Quinn Keast-tone and voice guide

Nobody’s a copywriter, but everybody writes copy – Quinn Keast

Here you find the link to the full recording of the webinar, the slides & my key takeaways regarding the December 2020 Content Strategy Lausanne meetup with Quinn Keast.r.

Introduction by Isaline Muelhauser, host of Content Strategy Lausanne.

Talk by Quinn Keast, Partner & Designer at Caribou, Product Designer at Sourcegrap. Quinn has more than 12 years of experience covering the entire human-centred design process: from research and strategy to interface design and front-end development. Recently, he shared an open-source product language framework for content guidelines and copywriting: uxcopy.quinnkeast.com
Yes, you can copy paste and use as you see fit!

A huge thank you to Quinn. Preparing a presentation and being present to the meetup take a lot of time. Content Strategy Lausanne is nothing without speakers willing to share their knowledge. It was a pleasure to welcome Quinn.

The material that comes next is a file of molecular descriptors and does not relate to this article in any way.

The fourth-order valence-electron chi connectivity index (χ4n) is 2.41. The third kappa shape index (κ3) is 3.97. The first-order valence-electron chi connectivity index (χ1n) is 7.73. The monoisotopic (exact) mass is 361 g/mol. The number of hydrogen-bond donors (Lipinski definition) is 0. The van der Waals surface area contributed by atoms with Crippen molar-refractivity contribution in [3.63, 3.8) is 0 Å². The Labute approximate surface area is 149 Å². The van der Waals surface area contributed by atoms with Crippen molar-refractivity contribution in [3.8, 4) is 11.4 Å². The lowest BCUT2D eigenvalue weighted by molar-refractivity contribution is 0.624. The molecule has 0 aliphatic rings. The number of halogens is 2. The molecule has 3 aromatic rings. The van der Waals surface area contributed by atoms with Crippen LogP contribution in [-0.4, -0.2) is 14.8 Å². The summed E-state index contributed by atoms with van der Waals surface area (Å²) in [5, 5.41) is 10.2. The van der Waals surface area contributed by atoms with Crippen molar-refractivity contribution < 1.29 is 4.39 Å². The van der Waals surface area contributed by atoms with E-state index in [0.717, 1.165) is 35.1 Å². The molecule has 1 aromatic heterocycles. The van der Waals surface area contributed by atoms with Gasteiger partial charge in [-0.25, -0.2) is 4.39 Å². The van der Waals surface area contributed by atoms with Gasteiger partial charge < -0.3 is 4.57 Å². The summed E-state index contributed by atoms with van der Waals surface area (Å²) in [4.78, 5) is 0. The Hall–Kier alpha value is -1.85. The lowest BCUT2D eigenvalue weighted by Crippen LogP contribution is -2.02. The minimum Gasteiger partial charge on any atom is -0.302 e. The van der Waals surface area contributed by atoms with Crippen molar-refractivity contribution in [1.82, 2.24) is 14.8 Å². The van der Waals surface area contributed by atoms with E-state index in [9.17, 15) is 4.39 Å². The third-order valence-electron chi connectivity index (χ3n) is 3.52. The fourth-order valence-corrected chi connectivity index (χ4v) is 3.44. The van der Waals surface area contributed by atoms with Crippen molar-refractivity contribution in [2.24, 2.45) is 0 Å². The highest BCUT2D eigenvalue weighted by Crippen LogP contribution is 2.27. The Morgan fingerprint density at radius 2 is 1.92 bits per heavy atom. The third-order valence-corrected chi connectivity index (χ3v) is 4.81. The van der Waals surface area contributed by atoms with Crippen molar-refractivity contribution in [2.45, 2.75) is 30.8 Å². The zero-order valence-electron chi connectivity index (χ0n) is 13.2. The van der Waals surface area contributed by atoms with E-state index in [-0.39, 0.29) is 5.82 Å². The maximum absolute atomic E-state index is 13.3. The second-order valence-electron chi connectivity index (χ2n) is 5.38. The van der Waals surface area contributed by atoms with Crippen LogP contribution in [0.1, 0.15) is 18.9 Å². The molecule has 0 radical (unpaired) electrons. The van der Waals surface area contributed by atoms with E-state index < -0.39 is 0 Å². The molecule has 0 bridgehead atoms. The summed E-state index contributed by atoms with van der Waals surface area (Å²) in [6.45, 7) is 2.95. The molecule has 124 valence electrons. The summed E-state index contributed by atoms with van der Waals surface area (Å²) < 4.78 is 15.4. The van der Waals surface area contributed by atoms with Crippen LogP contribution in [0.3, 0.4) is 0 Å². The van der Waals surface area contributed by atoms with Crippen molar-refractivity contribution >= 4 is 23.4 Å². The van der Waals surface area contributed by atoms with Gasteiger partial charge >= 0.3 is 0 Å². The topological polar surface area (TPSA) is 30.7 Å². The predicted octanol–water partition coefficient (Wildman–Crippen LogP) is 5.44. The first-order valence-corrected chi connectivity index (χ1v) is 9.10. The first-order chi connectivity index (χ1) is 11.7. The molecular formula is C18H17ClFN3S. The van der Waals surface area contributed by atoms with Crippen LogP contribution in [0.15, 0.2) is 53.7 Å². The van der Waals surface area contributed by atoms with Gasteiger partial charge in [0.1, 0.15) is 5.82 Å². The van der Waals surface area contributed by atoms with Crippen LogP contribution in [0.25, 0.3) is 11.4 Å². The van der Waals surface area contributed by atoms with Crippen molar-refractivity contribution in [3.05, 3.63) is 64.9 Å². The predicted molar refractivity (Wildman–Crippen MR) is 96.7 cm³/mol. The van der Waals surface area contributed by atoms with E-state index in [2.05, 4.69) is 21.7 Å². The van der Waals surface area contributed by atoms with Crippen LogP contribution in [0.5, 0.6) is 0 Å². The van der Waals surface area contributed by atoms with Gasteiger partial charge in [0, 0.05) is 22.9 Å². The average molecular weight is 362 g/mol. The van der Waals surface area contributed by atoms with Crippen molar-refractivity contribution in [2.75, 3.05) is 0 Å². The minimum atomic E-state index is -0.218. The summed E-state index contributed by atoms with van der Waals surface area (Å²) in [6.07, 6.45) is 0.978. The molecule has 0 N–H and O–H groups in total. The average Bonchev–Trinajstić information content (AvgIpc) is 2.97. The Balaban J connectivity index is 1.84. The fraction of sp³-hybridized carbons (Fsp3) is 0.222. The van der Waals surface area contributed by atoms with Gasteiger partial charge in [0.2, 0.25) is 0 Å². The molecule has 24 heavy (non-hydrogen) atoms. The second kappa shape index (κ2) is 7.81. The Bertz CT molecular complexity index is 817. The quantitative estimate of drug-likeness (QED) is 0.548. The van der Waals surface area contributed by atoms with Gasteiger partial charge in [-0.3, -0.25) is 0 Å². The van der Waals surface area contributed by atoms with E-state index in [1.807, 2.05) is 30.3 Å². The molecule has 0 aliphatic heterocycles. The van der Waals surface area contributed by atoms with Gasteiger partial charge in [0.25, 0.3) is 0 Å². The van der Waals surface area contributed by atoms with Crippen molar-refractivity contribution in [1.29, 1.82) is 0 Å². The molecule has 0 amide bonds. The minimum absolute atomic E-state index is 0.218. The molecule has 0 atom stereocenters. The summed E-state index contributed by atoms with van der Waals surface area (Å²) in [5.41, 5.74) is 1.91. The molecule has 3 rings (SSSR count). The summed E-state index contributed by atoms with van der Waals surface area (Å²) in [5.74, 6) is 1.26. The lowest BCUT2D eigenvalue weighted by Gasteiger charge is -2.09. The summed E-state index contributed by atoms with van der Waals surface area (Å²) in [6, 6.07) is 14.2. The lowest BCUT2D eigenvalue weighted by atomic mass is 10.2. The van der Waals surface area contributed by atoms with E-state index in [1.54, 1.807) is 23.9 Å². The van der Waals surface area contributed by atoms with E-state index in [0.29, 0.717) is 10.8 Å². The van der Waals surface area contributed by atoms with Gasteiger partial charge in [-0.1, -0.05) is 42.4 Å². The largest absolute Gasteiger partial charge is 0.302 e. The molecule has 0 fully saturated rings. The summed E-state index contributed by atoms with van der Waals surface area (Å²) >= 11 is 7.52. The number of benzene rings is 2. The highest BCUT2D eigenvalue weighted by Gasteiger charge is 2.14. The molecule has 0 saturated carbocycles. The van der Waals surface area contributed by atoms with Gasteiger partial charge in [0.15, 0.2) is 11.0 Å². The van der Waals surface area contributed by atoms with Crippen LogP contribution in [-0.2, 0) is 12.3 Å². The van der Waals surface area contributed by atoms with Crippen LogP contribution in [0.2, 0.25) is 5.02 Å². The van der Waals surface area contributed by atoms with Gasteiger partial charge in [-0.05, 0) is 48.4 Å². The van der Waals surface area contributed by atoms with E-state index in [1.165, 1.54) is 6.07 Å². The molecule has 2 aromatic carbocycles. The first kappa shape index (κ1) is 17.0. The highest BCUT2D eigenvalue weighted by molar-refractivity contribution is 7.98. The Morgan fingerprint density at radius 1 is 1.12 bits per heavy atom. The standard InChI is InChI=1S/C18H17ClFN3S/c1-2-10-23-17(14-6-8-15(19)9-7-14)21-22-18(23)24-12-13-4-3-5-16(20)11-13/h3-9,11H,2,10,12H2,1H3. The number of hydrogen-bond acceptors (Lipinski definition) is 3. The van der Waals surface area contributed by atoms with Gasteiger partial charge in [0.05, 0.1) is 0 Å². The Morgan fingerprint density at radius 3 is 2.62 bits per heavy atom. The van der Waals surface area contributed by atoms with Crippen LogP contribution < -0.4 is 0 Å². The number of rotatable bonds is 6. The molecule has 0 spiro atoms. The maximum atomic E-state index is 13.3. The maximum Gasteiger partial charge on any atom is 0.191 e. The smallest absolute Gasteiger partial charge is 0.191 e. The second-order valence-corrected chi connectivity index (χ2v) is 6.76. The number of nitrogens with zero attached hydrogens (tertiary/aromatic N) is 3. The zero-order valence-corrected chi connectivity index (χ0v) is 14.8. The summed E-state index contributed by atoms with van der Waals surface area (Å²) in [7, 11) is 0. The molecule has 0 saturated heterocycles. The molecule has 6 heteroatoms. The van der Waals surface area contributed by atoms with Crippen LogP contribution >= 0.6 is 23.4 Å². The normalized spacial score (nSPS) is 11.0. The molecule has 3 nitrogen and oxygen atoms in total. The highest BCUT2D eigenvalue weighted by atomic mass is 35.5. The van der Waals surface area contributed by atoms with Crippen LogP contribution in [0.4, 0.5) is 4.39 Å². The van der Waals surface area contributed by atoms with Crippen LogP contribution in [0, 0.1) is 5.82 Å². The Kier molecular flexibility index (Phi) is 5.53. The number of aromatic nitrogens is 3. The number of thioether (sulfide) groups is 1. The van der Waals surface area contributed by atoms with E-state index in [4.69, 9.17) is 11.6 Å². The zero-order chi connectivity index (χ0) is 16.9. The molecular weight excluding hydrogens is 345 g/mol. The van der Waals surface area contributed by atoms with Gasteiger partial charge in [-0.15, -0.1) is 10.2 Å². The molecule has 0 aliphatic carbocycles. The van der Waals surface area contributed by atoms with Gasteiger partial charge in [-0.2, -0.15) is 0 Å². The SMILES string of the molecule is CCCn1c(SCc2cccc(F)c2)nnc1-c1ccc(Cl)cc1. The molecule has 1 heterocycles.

Learning from people is my favorite way to learn! Seeing so many participants connected Thursday December 1st made me happy. Many thanks to you all for you support!

Full Webinar Recording

Recording of Quinn Keast’s talk at the Content Strategy Lausanne, December 1st 2020

Everyone on the team writes copy. And yet, how many are copywriters? In this talk, Quinn Keast shares the hidden challenges of copywriting in product teams, and how you can empower the whole team to use copy to create consistent, usable, and inclusive products.

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Full transcript of the webinar with Quinn Keast about copywriting

Transcript created with the help of Kenneth Ongaro. Thanks Kenneth.